One day, as I was playing with paper with my then 6 year old son, he asked me to build him a house. I immediately thought of the origamic architecture cards by Masahiro Chatani. From a single sheet of paper Chatani could make staircases and buildings pop up then fold back to nothing. The idea of a house which could be closed flat and slipped into a bookshelf for storage was very appealing — dust covered clutter accumulates like flotsam in my kids’ room.

I had quit my job to take care of the children and I was desperate to exercise my brain. Since I felt guilty spending hours doing stuff for myself, I pretended that I was making things for them, and I designed eight rooms — though it was quickly evident to everyone I wasn’t really doing this for the kids. My six year old had lost interest about 5 minutes after I began the project, and it took me months of stolen hours to complete a complete house. My first version, like Chatani’s cards, was made of a single sheet of paper, but I realized that to be a useful toy the pop-ups needed reinforcement.

About a year after making the first version of the house I decided to improve the strength of original design by using two interlocking pop-up cards for each room. Hoping  for mass production, I filled the house with 100% IKEA furnishings and decorations. My idea was to sell them the design; IKEA would manufacture the paper house (if mass produced it would be incredibly cheap) and distribute it all over the world. It seemed so perfect for them! Wholesome, inexpensive toy, folds flat, features their furniture, rugs, accessories and lights — I could design a new version every year with their new collections, catering to kids’ compulsion to collect.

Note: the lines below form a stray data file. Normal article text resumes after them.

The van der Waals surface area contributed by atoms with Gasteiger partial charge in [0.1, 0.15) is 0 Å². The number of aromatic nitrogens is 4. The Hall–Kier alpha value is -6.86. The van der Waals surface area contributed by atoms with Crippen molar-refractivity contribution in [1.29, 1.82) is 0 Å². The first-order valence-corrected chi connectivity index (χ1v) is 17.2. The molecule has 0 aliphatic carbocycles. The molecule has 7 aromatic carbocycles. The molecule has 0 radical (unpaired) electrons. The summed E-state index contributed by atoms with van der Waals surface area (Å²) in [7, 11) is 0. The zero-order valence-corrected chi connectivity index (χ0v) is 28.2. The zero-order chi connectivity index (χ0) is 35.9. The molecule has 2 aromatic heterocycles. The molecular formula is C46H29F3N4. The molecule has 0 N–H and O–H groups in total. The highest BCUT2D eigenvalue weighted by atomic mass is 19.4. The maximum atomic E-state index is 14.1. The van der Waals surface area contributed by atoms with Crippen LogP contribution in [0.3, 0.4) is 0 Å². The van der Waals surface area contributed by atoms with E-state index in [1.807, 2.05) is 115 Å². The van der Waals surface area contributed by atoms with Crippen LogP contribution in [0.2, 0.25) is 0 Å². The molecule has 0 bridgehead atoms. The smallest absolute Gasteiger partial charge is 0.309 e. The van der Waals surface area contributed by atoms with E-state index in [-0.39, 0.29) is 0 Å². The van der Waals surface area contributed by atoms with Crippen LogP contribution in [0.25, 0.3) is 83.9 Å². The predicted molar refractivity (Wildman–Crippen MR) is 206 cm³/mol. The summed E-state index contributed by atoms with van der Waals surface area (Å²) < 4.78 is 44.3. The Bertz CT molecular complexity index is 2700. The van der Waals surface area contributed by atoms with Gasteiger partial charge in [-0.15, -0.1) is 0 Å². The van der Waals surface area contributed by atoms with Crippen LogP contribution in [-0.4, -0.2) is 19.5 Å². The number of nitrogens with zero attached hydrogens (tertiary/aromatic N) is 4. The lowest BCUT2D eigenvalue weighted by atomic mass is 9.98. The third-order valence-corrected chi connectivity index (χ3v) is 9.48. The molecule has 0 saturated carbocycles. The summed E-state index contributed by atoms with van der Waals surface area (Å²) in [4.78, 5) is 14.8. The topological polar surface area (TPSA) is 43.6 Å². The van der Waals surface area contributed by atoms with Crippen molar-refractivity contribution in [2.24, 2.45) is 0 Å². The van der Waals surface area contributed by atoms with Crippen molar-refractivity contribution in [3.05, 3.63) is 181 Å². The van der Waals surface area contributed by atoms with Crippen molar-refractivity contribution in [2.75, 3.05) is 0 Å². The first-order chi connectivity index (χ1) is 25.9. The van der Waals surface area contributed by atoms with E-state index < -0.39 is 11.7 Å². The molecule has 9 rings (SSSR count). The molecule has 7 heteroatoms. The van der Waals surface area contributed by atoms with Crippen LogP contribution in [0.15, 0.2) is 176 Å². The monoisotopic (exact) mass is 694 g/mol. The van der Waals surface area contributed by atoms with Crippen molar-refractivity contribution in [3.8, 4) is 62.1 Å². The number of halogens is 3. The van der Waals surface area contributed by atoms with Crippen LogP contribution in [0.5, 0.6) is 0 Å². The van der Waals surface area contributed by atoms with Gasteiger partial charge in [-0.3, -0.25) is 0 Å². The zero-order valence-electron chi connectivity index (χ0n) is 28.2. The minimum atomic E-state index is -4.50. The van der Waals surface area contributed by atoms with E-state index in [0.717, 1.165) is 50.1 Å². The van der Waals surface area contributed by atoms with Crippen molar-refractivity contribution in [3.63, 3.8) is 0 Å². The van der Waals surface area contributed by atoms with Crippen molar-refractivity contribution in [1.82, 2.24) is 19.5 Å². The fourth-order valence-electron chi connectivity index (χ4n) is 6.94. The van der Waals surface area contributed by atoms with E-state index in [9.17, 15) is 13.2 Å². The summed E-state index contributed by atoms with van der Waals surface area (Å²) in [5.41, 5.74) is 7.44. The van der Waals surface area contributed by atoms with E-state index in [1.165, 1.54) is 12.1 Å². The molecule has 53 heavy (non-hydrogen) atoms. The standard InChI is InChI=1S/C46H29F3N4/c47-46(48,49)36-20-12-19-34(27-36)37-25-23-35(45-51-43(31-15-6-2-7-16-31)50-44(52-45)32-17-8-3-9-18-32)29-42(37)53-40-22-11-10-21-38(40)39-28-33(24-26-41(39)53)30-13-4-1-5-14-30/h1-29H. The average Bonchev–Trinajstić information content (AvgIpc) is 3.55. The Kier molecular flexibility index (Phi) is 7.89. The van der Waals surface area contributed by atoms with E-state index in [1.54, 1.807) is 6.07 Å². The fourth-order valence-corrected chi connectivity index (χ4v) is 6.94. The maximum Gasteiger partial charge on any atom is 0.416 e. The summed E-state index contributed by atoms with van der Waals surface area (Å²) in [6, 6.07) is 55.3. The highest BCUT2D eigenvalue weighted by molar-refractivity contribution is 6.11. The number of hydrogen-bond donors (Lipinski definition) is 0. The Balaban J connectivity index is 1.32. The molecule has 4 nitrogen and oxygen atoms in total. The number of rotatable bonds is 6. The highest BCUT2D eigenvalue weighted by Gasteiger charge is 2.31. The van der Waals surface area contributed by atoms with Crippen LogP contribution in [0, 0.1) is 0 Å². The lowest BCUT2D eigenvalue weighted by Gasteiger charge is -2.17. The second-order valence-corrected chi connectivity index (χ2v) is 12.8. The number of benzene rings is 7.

This living room has IKEA artwork, carpets, lights, and even an IKEA catalogue on the coffee table.

I’d be set for life. I fantasized about giant pictures of me hanging from the ceiling in IKEA warehouses with snappy little quotes about my philosophy of design. I thought some excited Swede would call and fly me to snow-covered Almhult, but instead I just got the cold shoulder. An unsigned form letter saying “thanks for whatever it was you sent, but no thanks”.

I didn’t have the means to manufacture, market and sell the finished house myself, so instead I redesigned it for the third time and deleted all things IKEA (not out of bitterness, just for image rights purposes) and turned it into a book of templates to be printed on demand. By then I had realized that half the fun was to make the house, so this final version was laid out with instructions so anybody could build it with a few simple tools and materials. Freed from the constraints of IKEA design I could now fill the rooms with artwork by my relatives: Alexi Worth is my brother in law, Mark Rothko was my great uncle, but there are also pieces by my children, some of my own pop-ups, and a sculpture by my great grandfather Meyer Sachar, an upholsterer by trade.

Friends and strangers alike would tell me they loved the house — but that it was too daunting a project to undertake. I decided to take it one step further and make a kit. By then Kickstarter had burst upon the creative scene and I was able to raise the necessary funds thanks to over 600 generous and very diverse backers.

You can learn more about the adventure of the kit production by reading through the updates of my Kickstarter campaign.